FARSEEING aimed to promote better prediction, prevention and support for older people at risk of falling. Smartphones and body-worn sensors were used to keep track of physical behaviour and falls. A fall repository for data on physical behaviour monitored by body worn sensors was set up (with nearly 2,000 people with and without falls).
A key innovation of the project was a web-based fall risk assessment tool, called FRAT-up, validated on four large European cohorts of patients.
Acceptability of technologies by older people and motivational aspects were assessed. This led to the writing of guidelines on older adults’ perceptions of technologies aimed at falls prevention, detection or monitoring.
The FARSEEING taxonomy is available as an on-line tool that provides a core way of assessing technologies for the purposes of systematic review, meta-analysis, and evidence synthesis.
One of FARSEEING’s most successful dissemination activities was the organisation of the first European Union Falls Festival in 2015. The festival is now an event not to be missed for the falls prevention community. In October 2019 the fifth edition of the event will be organized in Umeå, Sweden (http://www.eufallsfest.eu/).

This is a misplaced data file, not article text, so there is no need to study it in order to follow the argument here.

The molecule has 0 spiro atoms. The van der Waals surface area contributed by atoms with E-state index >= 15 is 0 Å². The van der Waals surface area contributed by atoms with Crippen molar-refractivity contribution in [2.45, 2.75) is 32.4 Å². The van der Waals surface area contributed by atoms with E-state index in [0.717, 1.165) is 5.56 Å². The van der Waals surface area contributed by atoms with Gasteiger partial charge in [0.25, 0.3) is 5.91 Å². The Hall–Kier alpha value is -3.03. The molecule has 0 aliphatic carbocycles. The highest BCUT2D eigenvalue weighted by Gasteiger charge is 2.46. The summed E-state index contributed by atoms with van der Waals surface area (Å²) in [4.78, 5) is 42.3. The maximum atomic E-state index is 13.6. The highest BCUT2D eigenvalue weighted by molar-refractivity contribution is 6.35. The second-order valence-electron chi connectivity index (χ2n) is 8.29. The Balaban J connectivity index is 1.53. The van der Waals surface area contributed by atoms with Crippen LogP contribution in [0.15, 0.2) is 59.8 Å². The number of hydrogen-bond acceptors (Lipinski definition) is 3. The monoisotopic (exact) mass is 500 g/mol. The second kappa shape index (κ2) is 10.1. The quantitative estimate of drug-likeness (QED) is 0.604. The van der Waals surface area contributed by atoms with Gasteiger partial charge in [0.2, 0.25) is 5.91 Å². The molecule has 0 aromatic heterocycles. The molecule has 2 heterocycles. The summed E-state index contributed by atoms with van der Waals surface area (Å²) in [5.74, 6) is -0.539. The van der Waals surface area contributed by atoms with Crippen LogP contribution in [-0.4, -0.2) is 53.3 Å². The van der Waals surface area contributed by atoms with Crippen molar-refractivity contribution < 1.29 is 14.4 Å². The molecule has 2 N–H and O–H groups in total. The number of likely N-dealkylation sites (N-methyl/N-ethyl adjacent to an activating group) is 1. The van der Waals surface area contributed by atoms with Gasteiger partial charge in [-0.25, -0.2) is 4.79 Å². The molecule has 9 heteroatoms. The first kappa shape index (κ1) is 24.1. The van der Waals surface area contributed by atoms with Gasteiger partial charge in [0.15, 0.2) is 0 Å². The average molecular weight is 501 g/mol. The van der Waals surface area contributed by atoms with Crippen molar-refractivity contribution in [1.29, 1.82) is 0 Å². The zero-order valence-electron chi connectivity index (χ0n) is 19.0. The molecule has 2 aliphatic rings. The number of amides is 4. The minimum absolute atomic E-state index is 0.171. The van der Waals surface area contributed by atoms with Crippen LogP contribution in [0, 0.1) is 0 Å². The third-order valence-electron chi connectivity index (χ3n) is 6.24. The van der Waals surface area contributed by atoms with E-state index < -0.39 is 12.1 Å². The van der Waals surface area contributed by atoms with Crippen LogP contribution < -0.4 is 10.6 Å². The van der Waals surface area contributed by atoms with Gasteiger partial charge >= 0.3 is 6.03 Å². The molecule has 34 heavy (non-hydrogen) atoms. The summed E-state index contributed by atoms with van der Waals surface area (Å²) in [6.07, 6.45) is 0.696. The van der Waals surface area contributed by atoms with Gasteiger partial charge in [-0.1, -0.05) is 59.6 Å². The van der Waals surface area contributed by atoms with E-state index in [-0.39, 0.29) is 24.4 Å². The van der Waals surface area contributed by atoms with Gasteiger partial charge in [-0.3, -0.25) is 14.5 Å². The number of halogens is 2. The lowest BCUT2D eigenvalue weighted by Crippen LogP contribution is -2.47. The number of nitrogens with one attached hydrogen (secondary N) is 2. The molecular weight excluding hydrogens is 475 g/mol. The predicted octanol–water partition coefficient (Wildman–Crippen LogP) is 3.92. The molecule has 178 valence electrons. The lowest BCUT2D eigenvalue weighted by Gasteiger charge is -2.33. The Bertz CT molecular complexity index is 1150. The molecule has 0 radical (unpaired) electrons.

University of Bologna - Department of Electrical, Electronic, and Information Engineering
The University of Bologna coordinated the project and was responsible for the technology development in FARSEEING. The department drew on its expertise with artificial intelligence, mobile health, and biomedical engineering.
A spin-off company, mHealth Technologies s.r.l., was created by the University of Bologna. The company exploits some of the project results related with the assessment of functional capacity and activity monitoring.
What’s in it for EHTEL members?
This project received EU funding.
***For more information visit the project website***